September 23, 2006: ND 40, MSU 37 — Cornerback Terrail Lambert’s interception return for a touchdown capped off a miraculous rally to help the 12th-ranked Irish escape with a narrow victory. The Irish trailed 37-21 halfway into the fourth quarter when they stormed back in a driving rainstorm. Brady Quinn threw for five touchdowns and Jeff Samardzija had two of them as Notre Dame mounted an epic comeback. “I think at halftime the guys realized the season was starting to fall away for us… It was basically ‘Hey fellas, what’s it gonna be? Are we going to be a bunch of also-rans or are we going to come out here and give it a chance to win the game?” Charlie Weis said after.

5. The new kids are alright.

Asked this afternoon about the first-year starters that were performing well, Kelly pointed out a few players that just two weeks ago were some of the biggest concerns on the team.

“After two weeks, taking both games into account, there’s a couple
players I would point out. Defensively, I’d say Carlo Calabrese – very
little experience coming in, has played consistent for two weeks in a row,” Kelly said.
“Offensively, I’d say Zack Martin – very little experience, but at the
left tackle position has done a really nice job. You could throw TJ
(Jones) in there, I think you could make the case for Taylor Dever. I
think our tackles, as first-time starters, have done a really nice job.”

The fact that we haven’t noticed Zack Martin is one of the best compliments I could give the rookie left tackle. There’s a very good chance that in three years Martin is one of those Irish players that is getting talked about weekly by guys like Mel Kiper and Todd McShay.

6. Want to beat Michigan State? Better stop the running game.

While the wins that the Spartans have put up haven’t been all that impressive, the way the running backs are putting up numbers has been pretty eye-popping. Both Le’Veon Bell and Edwin Baker are averaging over 9 yards per carry, with Baker running for 300 yards and 3 TDs in just two games and Bell pounding his way for 190 yards on only 20 carries. That’s all been done without presumed starter Larry Caper, who is returning from injury this week. Kelly knows it’ll be a test for his defense.

“We’ll know where we are defensively against the run, because we’re going
to get challenged,” Kelly said. “In the 3-4 defense, they’re going to run right at
us. We’ll find out a lot about ourselves after this weekend relative to
the running game.”

Baker is the defending CFPA National Running Back of the Week after dicing the Florida Atlantic defense for 183 yards last week. For the Irish to win, the defense will rely on the front of Ethan Johnson, Ian Williams and Kapron Lewis-Moore to step up their game.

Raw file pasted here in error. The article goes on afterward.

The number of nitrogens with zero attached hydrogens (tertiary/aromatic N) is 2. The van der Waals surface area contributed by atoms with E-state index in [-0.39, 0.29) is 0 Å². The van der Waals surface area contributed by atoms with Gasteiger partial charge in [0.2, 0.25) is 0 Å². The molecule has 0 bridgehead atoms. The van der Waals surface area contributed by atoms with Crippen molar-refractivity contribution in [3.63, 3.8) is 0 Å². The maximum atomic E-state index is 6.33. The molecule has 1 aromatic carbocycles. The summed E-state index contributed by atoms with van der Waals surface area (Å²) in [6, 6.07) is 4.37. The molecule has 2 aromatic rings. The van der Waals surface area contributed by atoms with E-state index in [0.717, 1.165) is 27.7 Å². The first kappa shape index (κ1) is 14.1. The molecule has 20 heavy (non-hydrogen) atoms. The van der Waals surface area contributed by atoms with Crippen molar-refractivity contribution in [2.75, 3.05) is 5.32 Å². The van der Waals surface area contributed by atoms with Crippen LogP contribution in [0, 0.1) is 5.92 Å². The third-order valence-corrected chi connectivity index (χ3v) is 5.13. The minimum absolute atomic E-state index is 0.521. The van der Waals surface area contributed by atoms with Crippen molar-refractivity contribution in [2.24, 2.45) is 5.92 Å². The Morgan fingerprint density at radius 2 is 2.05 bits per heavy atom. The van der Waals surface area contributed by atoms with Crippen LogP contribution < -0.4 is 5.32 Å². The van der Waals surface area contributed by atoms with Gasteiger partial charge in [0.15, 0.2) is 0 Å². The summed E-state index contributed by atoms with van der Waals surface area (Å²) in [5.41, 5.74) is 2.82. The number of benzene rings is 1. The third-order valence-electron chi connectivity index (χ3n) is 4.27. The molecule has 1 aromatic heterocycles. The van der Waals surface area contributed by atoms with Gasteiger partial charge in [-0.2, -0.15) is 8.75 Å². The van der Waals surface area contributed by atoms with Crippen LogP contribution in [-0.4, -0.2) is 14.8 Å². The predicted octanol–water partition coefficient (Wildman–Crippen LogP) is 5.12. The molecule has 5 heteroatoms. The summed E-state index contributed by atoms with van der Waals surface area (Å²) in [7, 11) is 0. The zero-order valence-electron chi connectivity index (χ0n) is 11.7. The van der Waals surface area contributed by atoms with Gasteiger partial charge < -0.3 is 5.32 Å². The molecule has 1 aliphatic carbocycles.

7. It wasn’t all negative for Bob Diaco’s defense last week.

Adding to the legend of Denard Robinson wasn’t in anybody’s plans on the Notre Dame sideline last weekend, but there were plenty of positives to take out of the defensive performance, even if they did give up 502 total yards of offense to the Wolverines’ quarterback.

The Irish defense was able to force 10 punts last weekend against Michigan, the most by an Irish opponent since Rutgers punted 10 times in 2002. Michigan was only 3-for-16 on 3rd down, and the Irish forced five three-and-outs. Final stat that’ll have Irish fans kicking themselves: The Irish held Michigan scoreless for 31:24 from the second quarter until the game’s final drive.

“If we make a stop against Michigan, all that would be talked about was the 32, 33 minutes of shutting out Denard Robinson,” Kelly said.

8. The defense might not have closed, but the coaching staff did on the recruiting trail.

David Mamet’s Glengarry Glen Ross gave us the immortal line, “Coffee is for closers.” Well, there’s no coffee in the defensive team meeting room, but there should be in the coaches lounge. Recruiting coordinator Chuck Martin and personnel man Dave Peloquin certainly did their jobs off the field this weekend with the commitments of Stephon Tuitt, and George and Josh Atkinson. Defensive line coach Mike Elston handles Georgia for the Irish, so Tuitt is likely the fruits of his labor, especially coaching the position that Tuitt plays. As for the Atkinsons, credit needs to go to tight ends coach Mike Denbrock, who pulled the brothers out of California, always a victory when you’re recruiting against coaches like Lane Kiffin, Rick Neuheisel, Chip Kelly, and Steve Sarkisian.